Thursday, August 20, 2009

Idiot America

Well I finally finished reading Charlie Pierce’s Idiot America: How Stupidity Became a Virtue in the Land of the Free. Life got in the way of my reading schedule and in spite of how good the book was I had a hard time fitting it into my schedule.
After the first introductory chapters Pierce really got in stride and set aside much of the humor in favor of just a realistic portrayal of several different examples of America surrendering to emotion and what feels right rather than what actually was right. Whether it’s a dinosaur museum with saddles on the dinosaurs so they would be Biblically correct, a room full of terrorism experts whose opinion on Iraq was completely ignored because it didn’t fit the politics, an Island in Alaska that is literally disappearing because of global warming, a Supreme Court Justice referencing a fictitious T.V. character as evidence to support his position on torture, etc, etc, Pierce shows that somehow we’ve gotten things all screwed up. We’ve been mistaking religion for science, science for politics, and politics for entertainment.
This book really hit a nerve with me because I like to look at all issues objectively. I try to look at both sides of the issue before I take position. And even once I take a position I try stay flexible enough to change that position if more evidence arises. Lately I’ve been in a few internet and email discussions about politics and in every case the hardest people to have a rational discussion with were those that had put things in the wrong order. Just like in any conversation you have o at least agree on which language we are going to speak. You can’t have a science discussion is one party wants to use the language of religion, on the language of politics and the other the language of science. It would be just as hard if the three parties were speaking French German and Japanese. Yet time and time again you see exactly these arguments being made. Pierce effectively demonstrates the problem with this type of reasoning.
The scariest parts of the book are when experts in a certain field are called in for initial consultation and then quickly ignored when their advice conflicts with the conclusion that they had already made. The most dramatic example of this was when Al Qaeda experts we asked to provide justification for invading Iraq and they told the Pentagon that Iraq would be the wrong target. They were dismissed and their opinion was not sought again.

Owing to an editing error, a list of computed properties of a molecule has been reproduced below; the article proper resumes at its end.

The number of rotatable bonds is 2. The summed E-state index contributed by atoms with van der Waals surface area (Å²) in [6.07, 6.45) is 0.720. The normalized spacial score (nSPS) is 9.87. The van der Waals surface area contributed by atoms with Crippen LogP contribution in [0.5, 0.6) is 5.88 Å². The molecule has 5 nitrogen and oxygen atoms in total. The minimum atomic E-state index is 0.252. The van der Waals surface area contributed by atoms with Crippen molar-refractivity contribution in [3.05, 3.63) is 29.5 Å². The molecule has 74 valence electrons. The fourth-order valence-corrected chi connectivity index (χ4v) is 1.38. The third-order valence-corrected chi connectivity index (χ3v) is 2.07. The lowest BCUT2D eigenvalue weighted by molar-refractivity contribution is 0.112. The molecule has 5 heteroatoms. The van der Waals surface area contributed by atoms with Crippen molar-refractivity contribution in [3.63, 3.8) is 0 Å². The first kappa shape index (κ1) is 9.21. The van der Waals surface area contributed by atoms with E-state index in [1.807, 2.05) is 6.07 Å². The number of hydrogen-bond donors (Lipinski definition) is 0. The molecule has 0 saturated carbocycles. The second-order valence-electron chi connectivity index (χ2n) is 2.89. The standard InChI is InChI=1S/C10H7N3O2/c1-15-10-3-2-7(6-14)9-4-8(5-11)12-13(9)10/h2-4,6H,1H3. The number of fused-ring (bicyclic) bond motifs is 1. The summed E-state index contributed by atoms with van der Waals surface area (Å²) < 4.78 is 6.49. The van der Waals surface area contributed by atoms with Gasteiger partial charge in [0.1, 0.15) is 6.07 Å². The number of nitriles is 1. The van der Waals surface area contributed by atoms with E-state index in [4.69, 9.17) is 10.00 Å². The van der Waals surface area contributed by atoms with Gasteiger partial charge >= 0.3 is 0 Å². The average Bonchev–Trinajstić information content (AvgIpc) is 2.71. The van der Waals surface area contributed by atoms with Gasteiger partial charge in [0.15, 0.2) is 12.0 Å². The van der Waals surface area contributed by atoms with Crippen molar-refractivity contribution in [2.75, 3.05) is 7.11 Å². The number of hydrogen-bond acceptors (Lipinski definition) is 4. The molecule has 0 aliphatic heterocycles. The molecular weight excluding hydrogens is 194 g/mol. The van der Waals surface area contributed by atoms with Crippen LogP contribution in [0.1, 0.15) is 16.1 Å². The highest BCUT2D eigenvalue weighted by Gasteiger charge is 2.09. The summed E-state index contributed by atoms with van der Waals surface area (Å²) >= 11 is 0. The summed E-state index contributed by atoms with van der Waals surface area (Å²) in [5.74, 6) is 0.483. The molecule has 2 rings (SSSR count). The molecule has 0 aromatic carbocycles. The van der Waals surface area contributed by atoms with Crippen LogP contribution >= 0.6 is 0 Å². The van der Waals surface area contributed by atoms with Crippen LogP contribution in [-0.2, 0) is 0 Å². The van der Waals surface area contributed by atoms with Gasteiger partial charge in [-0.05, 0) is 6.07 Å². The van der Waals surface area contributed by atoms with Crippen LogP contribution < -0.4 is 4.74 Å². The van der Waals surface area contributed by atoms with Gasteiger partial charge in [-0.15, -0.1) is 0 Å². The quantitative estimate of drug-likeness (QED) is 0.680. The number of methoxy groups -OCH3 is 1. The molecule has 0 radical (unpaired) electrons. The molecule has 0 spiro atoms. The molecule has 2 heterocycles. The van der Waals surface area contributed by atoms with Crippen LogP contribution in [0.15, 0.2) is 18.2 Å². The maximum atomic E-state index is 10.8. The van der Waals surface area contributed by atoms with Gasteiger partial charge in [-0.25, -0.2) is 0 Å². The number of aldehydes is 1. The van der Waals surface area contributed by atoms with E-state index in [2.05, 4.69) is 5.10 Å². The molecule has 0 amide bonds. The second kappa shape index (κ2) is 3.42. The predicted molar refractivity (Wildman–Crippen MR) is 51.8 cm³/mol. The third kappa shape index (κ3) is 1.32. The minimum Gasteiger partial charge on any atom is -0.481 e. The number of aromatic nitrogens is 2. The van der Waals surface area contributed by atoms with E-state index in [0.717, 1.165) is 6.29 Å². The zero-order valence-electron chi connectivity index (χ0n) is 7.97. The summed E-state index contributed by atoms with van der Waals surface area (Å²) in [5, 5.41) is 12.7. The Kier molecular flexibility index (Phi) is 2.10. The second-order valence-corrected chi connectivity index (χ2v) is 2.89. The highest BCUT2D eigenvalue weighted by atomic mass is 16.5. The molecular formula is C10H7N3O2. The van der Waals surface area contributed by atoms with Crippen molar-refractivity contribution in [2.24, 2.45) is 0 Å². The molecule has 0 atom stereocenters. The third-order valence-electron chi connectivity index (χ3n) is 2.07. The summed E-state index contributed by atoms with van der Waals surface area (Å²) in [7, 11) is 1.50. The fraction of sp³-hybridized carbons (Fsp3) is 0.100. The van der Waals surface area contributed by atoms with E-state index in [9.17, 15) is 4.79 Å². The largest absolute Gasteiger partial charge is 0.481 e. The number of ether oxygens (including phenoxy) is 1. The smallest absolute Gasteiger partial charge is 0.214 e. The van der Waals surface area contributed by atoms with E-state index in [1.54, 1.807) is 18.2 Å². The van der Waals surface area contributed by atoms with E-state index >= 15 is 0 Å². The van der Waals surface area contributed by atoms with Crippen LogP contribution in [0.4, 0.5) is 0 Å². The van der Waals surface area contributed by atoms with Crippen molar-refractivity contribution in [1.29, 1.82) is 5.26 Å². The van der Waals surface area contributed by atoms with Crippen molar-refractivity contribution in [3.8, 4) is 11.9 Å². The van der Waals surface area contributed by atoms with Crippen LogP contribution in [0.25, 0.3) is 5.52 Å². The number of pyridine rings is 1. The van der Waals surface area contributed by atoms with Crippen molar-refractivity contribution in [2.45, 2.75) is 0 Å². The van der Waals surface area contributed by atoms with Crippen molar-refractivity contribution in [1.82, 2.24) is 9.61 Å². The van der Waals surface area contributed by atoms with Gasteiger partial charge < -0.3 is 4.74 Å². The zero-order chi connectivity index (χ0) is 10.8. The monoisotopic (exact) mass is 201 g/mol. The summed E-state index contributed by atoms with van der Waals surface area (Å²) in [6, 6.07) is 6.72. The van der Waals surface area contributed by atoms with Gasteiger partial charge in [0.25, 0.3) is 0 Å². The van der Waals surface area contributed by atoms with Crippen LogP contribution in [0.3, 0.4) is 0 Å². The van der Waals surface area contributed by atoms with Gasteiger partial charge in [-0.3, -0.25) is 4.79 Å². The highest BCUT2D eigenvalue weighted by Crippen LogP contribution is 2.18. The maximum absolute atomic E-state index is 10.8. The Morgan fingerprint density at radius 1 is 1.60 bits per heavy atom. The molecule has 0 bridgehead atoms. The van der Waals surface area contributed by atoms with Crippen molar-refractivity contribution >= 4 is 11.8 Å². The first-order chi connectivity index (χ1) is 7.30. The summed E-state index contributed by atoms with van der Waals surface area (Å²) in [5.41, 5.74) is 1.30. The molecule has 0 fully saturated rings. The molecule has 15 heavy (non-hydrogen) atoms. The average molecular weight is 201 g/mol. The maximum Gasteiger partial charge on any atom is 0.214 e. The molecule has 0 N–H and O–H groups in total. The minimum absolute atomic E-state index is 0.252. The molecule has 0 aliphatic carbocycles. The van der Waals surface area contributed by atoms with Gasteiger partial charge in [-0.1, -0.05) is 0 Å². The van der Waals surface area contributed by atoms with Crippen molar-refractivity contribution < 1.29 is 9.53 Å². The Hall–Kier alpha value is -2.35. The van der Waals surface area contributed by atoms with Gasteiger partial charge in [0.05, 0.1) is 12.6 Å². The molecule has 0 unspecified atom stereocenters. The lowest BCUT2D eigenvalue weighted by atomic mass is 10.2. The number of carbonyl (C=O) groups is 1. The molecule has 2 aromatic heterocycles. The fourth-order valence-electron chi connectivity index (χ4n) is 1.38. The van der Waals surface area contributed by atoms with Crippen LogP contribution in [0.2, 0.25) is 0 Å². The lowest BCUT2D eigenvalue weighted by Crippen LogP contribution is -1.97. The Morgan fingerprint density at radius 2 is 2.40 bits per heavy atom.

My biggest criticism with the book was that it did have a strong liberal slant. Much of this was unavoidable since any critique of government would be dominated by the party that is in charge. Although I do believe that the Republicans have been most guilty of forcing the evidence to fit their pre-drawn conclusion there is also plenty of blame to throw around. I can think of several examples of politicians on the other side of the aisle making similar errors in reasoning, many times on the same issues that Pierce describes. Anytime an author comes across overly sympathetic for one side and overly critical of the other he looses a little bit of credibility in my opinion. To be fair he did criticize some liberals, Jesse Jackson for instance, but the bulk of the criticism was at conservatives. I would have also liked for him to have examined the cult of the celebrety. Jenny McCarthy is a prime example. Her autism activism is seriously diverting attention away from those who really do know what they're talking about and peolpe are dying becasue of it.
I’d recommend this book to anybody who wants to better understand some of the flawed decision making that goes on in our country. Parts of it will have you laughing, parts will have you crying, and parts will have you fuming made. And sometimes all this happens in the same paragraph.

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